According to Rupert Harrison, George Osborne’s former special adviser, the triple lock on pensions was a Liberal Democrat demand for the Coalition agreement in 2010, which was accepted by the Conservatives on the basis that it would just cost £50m. The triple lock has meant that the state pension has been increased by the highest of earnings, inflation or 2.5% since 2010.
Analysis by the Centre for Policy Studies shows that this decision has been one of the most costly and long-lasting decisions taken by the Coalition Government.
The report further highlights that the policy has been one of the main causes of growing inter-generational inequality. Key conclusions include:
Daniel Mahoney, head of economic research at the Centre for Policy Studies and author of the report, said:
“Nick Clegg’s insistence on the triple lock policy during the Coalition negotiations has increased intergenerational unfairness and caused huge fiscal problems for the Government.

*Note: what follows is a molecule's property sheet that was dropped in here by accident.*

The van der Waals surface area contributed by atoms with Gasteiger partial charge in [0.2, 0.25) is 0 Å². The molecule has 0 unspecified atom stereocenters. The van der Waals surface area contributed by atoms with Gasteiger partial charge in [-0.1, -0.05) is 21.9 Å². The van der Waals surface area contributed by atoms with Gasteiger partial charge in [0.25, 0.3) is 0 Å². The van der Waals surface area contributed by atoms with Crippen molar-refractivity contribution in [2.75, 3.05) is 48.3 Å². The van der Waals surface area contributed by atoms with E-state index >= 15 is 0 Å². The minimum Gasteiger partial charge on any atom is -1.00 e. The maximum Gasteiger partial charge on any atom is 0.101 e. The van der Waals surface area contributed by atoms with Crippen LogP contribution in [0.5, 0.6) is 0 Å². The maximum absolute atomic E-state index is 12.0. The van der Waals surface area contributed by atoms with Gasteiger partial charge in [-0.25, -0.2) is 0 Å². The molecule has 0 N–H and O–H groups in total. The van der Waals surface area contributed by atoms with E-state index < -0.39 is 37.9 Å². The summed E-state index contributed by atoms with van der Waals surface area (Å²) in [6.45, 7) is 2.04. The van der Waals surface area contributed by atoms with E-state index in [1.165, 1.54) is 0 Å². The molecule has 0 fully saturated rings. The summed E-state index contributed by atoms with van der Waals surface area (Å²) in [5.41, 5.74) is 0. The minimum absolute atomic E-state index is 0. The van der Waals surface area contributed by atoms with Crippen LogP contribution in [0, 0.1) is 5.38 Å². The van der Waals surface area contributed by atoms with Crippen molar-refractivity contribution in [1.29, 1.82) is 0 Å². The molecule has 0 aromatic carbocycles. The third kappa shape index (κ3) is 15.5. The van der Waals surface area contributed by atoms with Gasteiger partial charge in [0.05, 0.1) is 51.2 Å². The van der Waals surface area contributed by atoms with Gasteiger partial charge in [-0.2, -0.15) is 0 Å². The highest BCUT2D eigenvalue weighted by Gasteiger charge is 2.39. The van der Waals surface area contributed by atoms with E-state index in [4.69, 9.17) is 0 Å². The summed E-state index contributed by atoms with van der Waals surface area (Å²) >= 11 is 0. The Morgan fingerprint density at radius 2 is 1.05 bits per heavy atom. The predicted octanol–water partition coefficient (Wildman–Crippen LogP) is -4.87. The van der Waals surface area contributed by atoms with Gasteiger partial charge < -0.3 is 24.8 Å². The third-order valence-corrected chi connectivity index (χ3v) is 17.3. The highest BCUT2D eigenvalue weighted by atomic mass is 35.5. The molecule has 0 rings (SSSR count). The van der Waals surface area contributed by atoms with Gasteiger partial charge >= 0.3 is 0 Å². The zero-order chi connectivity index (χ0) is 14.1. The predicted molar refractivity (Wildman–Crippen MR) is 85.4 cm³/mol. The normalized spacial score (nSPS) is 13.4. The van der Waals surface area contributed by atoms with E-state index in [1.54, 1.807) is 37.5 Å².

“Had the state pension’s purchasing power stayed the same since 2010, the Government could have implemented a series of growth promoting tax cuts for all demographic and income groups, as well as given additional funds to areas that require more resources – all the while being in a similar, if not better, fiscal position.
“Of course, political realities mean that removing the triple lock will be difficult. However, at the very minimum, the guarantee in the triple lock should be dropped to 1.5%. This would still be a triple lock but would guard the Treasury from additional fiscal burdens arising from a situation where inflation and earnings growth hover at around 2%”.
NOTES FOR EDITORS